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Most of federal lost wages benefits have been paid out in North Carolina

Most of federal lost wages benefits have been paid out in North Carolina


More than 80% of the $322.7 million in federal Lost Wages Assistance funding sent to North Carolina has been paid out, the N.C. Division of Employment Security said Monday.

The latest DES unemployment insurance benefits update had $260.2 million as being sent to eligible claimants as of 10 a.m. Monday.

Recipients of the Lost Wages aid are eligible for up to three $300 payments for the weeks that ended Aug. 1, Aug. 8 and Aug. 15. DES spokesperson Kerry McComber said recipients are getting the entire amount they qualify for in one payment.

The program, created by an executive order from President Donald Trump, is a short-term replacement for the $600 weekly unemployment supplement that was available from mid-April until July 26, when it was allowed to expire by Congress.

To qualify for the Lost Wages payment, applicants must be eligible for at least $100 per week in unemployment benefits from either state or federal unemployment programs and be unemployed or partially unemployed because of disruptions caused by the COVID-19 pandemic.

The program uses $44 billion in Federal Emergency Management Agency money. North Carolina received approval on Aug. 22 for $322.7 million.

The payment breakdown is $116.67 million for the week that ended Aug. 1, $108.51 million for the week that ended Aug. 8 and $95.3 million for the week that ended Aug. 15. Another $2.25 million was provided for administrative expenses.

According to FEMA guidance, "the agency will assess further distribution of funds following the three-week dispersal," state Commerce officials said.

The supplement will end whenever the $44 billion runs out, which is why states approved for the funding are seeking to pay out the money as soon as they can.

Jobless benefits

With most of the Lost Wages funding distributed, North Carolina exceeded the $7.5 billion threshold in paid state and federal unemployment insurance benefits.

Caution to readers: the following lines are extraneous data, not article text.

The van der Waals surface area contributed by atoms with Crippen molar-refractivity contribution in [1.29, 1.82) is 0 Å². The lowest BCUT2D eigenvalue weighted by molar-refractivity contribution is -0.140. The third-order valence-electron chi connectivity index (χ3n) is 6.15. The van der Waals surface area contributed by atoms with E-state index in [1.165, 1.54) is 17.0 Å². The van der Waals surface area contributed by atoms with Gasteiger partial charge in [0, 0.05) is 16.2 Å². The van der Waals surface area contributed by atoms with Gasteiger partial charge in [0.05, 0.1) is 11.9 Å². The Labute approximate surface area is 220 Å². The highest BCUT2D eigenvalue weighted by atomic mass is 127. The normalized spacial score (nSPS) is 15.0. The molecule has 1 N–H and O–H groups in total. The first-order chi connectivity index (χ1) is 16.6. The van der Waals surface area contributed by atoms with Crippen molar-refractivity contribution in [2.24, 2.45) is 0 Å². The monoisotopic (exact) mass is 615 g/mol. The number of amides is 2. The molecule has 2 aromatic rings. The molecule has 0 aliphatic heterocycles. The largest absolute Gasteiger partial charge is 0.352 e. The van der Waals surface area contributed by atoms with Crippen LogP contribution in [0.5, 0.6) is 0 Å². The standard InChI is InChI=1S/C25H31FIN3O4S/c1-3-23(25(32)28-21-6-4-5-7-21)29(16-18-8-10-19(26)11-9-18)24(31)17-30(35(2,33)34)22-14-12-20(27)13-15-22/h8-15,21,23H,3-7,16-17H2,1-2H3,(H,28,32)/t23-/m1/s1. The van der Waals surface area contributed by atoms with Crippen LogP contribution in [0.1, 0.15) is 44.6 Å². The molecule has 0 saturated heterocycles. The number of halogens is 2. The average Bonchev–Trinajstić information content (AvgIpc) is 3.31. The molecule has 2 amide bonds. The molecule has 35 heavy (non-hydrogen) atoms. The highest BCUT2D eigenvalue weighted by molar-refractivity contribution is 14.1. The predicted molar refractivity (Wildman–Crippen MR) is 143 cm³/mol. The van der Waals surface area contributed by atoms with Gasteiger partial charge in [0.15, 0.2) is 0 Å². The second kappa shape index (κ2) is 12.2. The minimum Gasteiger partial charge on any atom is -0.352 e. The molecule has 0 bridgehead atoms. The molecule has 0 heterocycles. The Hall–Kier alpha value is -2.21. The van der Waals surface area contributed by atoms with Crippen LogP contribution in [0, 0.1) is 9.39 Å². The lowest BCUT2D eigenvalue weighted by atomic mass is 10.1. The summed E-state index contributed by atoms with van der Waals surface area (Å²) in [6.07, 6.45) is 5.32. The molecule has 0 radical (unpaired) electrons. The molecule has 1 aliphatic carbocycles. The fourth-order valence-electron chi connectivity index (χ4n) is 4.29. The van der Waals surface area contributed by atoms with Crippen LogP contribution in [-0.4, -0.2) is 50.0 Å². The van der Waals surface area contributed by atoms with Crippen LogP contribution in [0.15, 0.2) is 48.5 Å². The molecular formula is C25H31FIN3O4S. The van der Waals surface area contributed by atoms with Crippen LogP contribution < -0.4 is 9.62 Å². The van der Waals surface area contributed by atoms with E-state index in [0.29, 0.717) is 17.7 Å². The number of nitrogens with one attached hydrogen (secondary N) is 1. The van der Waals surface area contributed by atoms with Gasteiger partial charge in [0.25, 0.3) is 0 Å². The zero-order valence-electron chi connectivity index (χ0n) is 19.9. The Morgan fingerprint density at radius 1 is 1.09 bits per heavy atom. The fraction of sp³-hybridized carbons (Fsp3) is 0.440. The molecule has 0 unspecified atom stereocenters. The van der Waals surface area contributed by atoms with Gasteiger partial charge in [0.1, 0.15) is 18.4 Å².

The latest DES report has $1.65 billion, or 21.9%, in unemployment benefits coming from state resources.

The state had $3.85 billion in the state UI Trust Fund when the brunt of the pandemic began to be felt in mid-March.

Legislators said Sept. 2 that between $2.9 billion to $3 billion remains in the fund. The third round of COVID-19 relief legislation that Gov. Roy Cooper signed into law adds $87 million to the fund.

The bulk of payments, at $4.75 billion, came from the $600 federal weekly supplement.

About 69% of claimants, or 882,281, have been approved for benefits, while 28%, or 350,255, were determined to not be eligible.

The left-leaning N.C. Justice Center has said the state's economy has been losing about $350 million each week since the expiration of the $600 federal supplement.

Since mid-March, 1.27 million North Carolinians have filed a combined 2.26 million state and federal jobless claims. That includes a combined 13,202 from Friday through Sunday.

Some people have been required to file a second claim — after being determined to be ineligible for initial state benefits — in order to qualify for federal benefits that often include extended state benefits.

About 29.6% of the 4.29 million North Carolinians considered in the state’s workforce as of mid-July have filed a state or federal unemployment claim.

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